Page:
T&D Europe at Enlit Europe

We were delighted to take part in Enlit Europe 2022 in Frankfurt, once again taking an active role in Hub Sessions. This year, we organised two hub sessions gathering industry experts and diving into key topics for our industry: cybersecurity and investments in the grid.

Investing in decentralization: what’s next in grids?

On Tuesday, 29 November, T&D Europe representatives, Ben Gemsjaeger, Stefan Klib and Christiane Mann joined Damien Cortinas, Roberto Zangrandi, Dr. Habibullahm, Hubert Dupin and Mariano Gaudo to explore grid investments and decentralisation.

By 2050 the EU’s electricity network will support and connect sustainable cities and communities where prosumers can manage their energy production and consumption with microgrids, where transportation can be powered by electricity and where an increasing share of decentralised renewable energy production can be easily integrated. This requires a futureproof, smart, digital network with easy and cyber secure data interoperability and with the necessary interconnections to manage the seasonal fluctuations in renewable generation.

Europe can approach the current challenges with confidence as Europe has probably the best and at the same time most intricate electricity system in the world. At the same time, Europe is also home to a strong, clean energy eco-system that is capable of delivering on Europe’s needs. This session saw key actors in the eco-system discuss the next actions that can be taken in the short and medium term.

Following the session, participants shared their thoughts and key takeaways:
Hubert Dupin, Head of Flexibility Departments, Enedis: ‘’We are experiencing a race between reinforcements and new connections. Flexibility reduces, but does not cancel, the need for reinforcements. We need to invest “just in time” at the right place, not too late which would yield congestion or connection delay, not too early because it would slow reinforcement capacity where needed. Many advocate for smarter and smarter grids. One should challenge the business case of each concept and implement only the ones with sound and positive cost-benefit analysis.’’
Mariano Gaudo, Smart Grids Leader at UFD: “It is very important to promote investments in digitization and automation to increase the integration of renewable energy in the grid, as well as in the deployment of new assets and renovation of existing ones to guarantee such integration efficiently and safely.”
Ben Gemsjaeger, Director Business Development, Siemens Smart Infrastructure: “We need to transform Europe’s energy system to become more efficient, climate-neutral and less dependent on other countries. We can do this by doing 3 things at the same time: 1. Decarbonise electricity production by moving away from fossil fuels. 2. Increase demand for clean electricity through the electrification of transport, industry and buildings. 3. Increase the hosting capacity of the networks though investments. The digitalization of the grid and advanced grid software applications will be essential to support the EU’s security of supply and EU’s climate targets for 2030.”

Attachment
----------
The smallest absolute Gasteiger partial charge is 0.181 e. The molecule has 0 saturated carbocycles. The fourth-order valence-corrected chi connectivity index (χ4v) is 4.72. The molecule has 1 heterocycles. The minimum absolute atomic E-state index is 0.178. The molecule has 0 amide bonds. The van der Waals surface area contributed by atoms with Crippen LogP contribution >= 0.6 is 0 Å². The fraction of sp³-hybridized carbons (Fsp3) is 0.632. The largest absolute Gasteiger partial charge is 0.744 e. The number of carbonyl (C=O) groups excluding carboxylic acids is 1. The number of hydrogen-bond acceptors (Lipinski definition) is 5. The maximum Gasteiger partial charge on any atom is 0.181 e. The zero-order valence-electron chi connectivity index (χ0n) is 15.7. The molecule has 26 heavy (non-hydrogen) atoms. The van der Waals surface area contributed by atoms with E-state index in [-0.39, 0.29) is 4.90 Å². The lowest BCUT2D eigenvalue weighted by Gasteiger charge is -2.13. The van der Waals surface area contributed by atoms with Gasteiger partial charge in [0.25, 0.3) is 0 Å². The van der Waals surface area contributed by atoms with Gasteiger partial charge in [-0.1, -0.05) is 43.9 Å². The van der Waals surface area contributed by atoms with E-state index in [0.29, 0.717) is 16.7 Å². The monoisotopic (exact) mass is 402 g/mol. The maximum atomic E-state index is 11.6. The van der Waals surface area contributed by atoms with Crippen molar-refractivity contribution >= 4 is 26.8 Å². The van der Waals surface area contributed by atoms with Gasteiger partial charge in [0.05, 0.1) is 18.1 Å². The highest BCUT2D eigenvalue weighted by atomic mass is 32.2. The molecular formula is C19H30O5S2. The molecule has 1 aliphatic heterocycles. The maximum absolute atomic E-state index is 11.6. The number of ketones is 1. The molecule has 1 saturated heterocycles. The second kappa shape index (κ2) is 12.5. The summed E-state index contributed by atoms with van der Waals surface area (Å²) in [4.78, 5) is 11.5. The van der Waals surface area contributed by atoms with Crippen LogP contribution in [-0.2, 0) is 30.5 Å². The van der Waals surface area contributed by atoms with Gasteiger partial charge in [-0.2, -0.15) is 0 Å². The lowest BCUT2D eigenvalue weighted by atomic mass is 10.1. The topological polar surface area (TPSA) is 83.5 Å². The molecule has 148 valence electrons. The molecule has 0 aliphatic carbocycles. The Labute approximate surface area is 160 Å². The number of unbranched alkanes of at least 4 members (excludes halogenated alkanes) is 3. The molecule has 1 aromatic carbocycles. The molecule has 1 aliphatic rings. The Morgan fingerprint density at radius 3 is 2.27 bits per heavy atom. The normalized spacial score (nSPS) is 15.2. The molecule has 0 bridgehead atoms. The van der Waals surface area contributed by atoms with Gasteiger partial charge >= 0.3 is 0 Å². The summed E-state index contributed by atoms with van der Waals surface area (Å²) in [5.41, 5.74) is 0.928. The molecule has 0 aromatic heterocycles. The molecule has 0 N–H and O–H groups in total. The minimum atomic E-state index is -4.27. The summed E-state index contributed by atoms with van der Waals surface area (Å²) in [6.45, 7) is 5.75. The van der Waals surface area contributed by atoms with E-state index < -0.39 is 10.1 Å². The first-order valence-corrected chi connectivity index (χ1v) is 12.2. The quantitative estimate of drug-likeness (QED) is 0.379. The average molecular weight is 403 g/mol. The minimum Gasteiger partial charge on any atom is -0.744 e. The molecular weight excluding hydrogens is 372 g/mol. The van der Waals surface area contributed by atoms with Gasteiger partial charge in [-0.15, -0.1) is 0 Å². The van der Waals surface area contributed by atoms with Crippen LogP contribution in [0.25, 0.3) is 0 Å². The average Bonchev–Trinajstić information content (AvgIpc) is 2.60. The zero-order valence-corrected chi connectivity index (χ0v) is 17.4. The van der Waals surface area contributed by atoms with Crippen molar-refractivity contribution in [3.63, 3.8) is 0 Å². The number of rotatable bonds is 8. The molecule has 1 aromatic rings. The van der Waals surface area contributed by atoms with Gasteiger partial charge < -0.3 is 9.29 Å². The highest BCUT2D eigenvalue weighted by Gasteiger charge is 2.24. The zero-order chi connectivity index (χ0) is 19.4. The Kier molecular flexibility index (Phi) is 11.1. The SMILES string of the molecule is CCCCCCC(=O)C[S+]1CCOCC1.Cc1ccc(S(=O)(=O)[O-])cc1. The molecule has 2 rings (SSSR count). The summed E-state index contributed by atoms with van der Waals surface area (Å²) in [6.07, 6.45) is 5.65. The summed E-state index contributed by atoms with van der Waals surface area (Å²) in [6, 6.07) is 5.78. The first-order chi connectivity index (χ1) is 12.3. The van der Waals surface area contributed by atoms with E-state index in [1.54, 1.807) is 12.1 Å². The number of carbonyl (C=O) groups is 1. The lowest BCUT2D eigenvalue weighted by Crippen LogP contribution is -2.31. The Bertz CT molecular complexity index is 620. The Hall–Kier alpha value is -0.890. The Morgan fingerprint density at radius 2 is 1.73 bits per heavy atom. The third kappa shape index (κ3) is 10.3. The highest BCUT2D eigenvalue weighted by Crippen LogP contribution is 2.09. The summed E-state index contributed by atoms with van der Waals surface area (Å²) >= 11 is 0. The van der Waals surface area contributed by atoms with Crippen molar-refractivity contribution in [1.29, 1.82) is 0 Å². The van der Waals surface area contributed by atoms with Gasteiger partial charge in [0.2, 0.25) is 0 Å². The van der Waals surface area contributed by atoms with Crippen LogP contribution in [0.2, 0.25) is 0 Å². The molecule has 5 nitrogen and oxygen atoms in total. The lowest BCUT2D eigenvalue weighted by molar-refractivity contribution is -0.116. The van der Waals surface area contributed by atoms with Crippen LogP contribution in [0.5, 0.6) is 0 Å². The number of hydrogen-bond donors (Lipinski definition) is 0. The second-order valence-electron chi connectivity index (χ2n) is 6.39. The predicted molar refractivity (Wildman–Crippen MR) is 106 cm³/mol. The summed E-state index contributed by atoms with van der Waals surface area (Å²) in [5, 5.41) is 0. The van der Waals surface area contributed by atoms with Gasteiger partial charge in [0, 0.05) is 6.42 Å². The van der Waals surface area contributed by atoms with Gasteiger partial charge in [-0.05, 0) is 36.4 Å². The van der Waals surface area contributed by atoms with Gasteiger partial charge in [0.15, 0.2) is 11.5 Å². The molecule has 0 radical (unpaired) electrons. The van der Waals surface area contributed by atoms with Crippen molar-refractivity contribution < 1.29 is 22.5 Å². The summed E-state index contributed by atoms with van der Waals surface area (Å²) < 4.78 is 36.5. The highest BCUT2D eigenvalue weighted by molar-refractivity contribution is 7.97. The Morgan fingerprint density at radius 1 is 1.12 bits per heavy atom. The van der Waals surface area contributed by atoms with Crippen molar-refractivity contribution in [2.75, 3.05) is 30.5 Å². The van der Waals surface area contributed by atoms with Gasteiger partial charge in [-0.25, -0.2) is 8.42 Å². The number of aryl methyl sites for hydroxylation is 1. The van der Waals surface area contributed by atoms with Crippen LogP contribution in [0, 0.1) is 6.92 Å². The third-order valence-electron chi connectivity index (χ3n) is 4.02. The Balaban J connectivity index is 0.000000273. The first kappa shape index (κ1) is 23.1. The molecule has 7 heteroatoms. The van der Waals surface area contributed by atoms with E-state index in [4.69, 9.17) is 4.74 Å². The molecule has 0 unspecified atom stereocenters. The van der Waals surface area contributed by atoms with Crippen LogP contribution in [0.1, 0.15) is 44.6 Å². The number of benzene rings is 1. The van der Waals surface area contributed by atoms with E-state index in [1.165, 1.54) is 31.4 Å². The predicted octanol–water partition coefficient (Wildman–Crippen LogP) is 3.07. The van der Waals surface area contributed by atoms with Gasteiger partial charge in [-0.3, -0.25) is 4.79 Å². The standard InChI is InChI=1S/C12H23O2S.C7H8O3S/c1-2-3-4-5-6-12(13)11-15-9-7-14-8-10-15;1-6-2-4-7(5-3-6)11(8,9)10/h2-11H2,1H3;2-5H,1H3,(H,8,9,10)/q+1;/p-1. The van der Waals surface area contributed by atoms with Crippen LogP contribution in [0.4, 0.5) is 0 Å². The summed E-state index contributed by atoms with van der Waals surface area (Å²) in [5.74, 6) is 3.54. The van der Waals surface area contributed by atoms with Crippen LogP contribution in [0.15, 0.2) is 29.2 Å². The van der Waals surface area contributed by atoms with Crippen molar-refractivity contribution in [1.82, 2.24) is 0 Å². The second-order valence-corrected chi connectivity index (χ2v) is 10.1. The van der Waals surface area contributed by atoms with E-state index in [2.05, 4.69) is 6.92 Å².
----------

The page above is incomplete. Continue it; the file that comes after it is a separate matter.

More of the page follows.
Cybersecurity for the electricity network

On Wednesday, 30 November, our member representatives, Guillermo Amann and Mario Jardim, joined Dr. Stephan Lechner, Richard Schomberg, Maarten Hoeve and Jesus Molina to take a deep dive into the challenges of the deployment of the network code. Cybersecurity is at the top of the agenda for Governments, industry and utilities and the EU recognises the importance of cybersecurity for the energy sector and the need to duly assess cyber risks and their possible impact on the security of supply. Transmission and distribution system operators together with relevant stakeholders have thus been working together on a network code for cybersecurity.

The session brought together key actors at the forefront of ensuring and improving the resilience of the grid by ensuring the quality of service and the continuity in the face of the cyberattacks. This is a major challenge as many assets in the electrical grid have been deployed over decades without cybersecurity in their initial design.

Following the session, participants shared their thoughts and key takeaways:
Richard Schomberg, IEC Special Envoy for Smart Electrification: “The very innovative coming cybersecurity code will provide the much-needed response for the resilience of the energy sector, providing that all the actors understand easily how they have to contribute, and that they make the best harmonized use of diverse existing standards. The DSOs like IEC can help to advance the cause and streamline practices.”
Stephan Lechner, Director of Euratom Safegards at the Euroepean Commission, DG ENER: “The Network Code on cybersecurity will be a big step towards a higher level of cybersecurity in the energy sector of the EU. However, cybersecurity is an ongoing effort and will never be completed.”
Jesus Molina, Director of Industrial Security, Waterfall Security: “Cyberattacks are no longer restricted to information loss: our data shows that increasingly these cyberattacks result in physical consequences, including factory downtime, blackouts, or even fires and explosions. In the last two years alone, hundreds of OT networks, including grid networks, suffered attacks that resulted in physical consequences. Compare that to ten in the last decade. Our defensive postures need to account for this paradigm shift, as well as our understanding of risk, that should be driven by the possible physical consequence of not acting. 

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